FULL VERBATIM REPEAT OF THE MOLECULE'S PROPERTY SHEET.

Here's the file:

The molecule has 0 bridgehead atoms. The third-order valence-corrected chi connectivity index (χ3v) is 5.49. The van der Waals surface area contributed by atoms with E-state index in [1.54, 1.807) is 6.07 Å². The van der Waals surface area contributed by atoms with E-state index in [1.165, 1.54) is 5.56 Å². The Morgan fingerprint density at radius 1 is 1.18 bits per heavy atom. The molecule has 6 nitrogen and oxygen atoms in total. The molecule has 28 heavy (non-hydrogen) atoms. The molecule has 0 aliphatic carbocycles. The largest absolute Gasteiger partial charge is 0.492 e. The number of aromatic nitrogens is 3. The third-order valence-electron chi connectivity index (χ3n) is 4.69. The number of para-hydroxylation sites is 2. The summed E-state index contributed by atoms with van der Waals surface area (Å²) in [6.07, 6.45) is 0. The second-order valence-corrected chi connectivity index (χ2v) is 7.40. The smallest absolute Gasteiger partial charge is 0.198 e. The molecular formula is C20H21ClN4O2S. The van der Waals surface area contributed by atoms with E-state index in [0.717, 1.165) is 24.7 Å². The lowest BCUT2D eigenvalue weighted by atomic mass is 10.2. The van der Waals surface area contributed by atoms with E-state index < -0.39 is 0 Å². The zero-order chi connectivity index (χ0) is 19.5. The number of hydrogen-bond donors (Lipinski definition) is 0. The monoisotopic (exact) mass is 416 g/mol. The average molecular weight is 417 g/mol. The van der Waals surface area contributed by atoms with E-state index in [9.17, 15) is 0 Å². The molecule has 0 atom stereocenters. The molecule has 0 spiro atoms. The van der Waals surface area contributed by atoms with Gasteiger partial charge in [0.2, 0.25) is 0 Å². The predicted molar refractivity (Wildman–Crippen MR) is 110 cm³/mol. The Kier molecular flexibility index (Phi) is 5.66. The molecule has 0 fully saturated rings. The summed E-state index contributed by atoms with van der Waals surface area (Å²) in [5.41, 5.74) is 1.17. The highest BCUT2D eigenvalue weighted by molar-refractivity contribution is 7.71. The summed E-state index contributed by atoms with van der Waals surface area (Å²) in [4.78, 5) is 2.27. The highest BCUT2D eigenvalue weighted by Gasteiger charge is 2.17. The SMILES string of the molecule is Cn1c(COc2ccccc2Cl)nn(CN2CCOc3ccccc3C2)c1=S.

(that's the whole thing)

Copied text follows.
The molecule has 0 bridgehead atoms. The third-order valence-corrected chi connectivity index (χ3v) is 5.49. The van der Waals surface area contributed by atoms with E-state index in [1.54, 1.807) is 6.07 Å². The van der Waals surface area contributed by atoms with E-state index in [1.165, 1.54) is 5.56 Å². The Morgan fingerprint density at radius 1 is 1.18 bits per heavy atom. The molecule has 6 nitrogen and oxygen atoms in total. The molecule has 28 heavy (non-hydrogen) atoms. The molecule has 0 aliphatic carbocycles. The largest absolute Gasteiger partial charge is 0.492 e. The number of aromatic nitrogens is 3. The third-order valence-electron chi connectivity index (χ3n) is 4.69. The number of para-hydroxylation sites is 2. The summed E-state index contributed by atoms with van der Waals surface area (Å²) in [6.07, 6.45) is 0. The second-order valence-corrected chi connectivity index (χ2v) is 7.40. The smallest absolute Gasteiger partial charge is 0.198 e. The molecular formula is C20H21ClN4O2S. The van der Waals surface area contributed by atoms with E-state index in [0.717, 1.165) is 24.7 Å². The lowest BCUT2D eigenvalue weighted by atomic mass is 10.2. The van der Waals surface area contributed by atoms with E-state index < -0.39 is 0 Å². The zero-order chi connectivity index (χ0) is 19.5. The number of hydrogen-bond donors (Lipinski definition) is 0. The monoisotopic (exact) mass is 416 g/mol. The average molecular weight is 417 g/mol. The van der Waals surface area contributed by atoms with E-state index in [9.17, 15) is 0 Å². The molecule has 0 atom stereocenters. The molecule has 0 spiro atoms. The van der Waals surface area contributed by atoms with Gasteiger partial charge in [0.2, 0.25) is 0 Å². The predicted molar refractivity (Wildman–Crippen MR) is 110 cm³/mol. The Kier molecular flexibility index (Phi) is 5.66. The molecule has 0 fully saturated rings. The summed E-state index contributed by atoms with van der Waals surface area (Å²) in [5.41, 5.74) is 1.17. The highest BCUT2D eigenvalue weighted by molar-refractivity contribution is 7.71. The summed E-state index contributed by atoms with van der Waals surface area (Å²) in [4.78, 5) is 2.27. The highest BCUT2D eigenvalue weighted by Gasteiger charge is 2.17. The SMILES string of the molecule is Cn1c(COc2ccccc2Cl)nn(CN2CCOc3ccccc3C2)c1=S.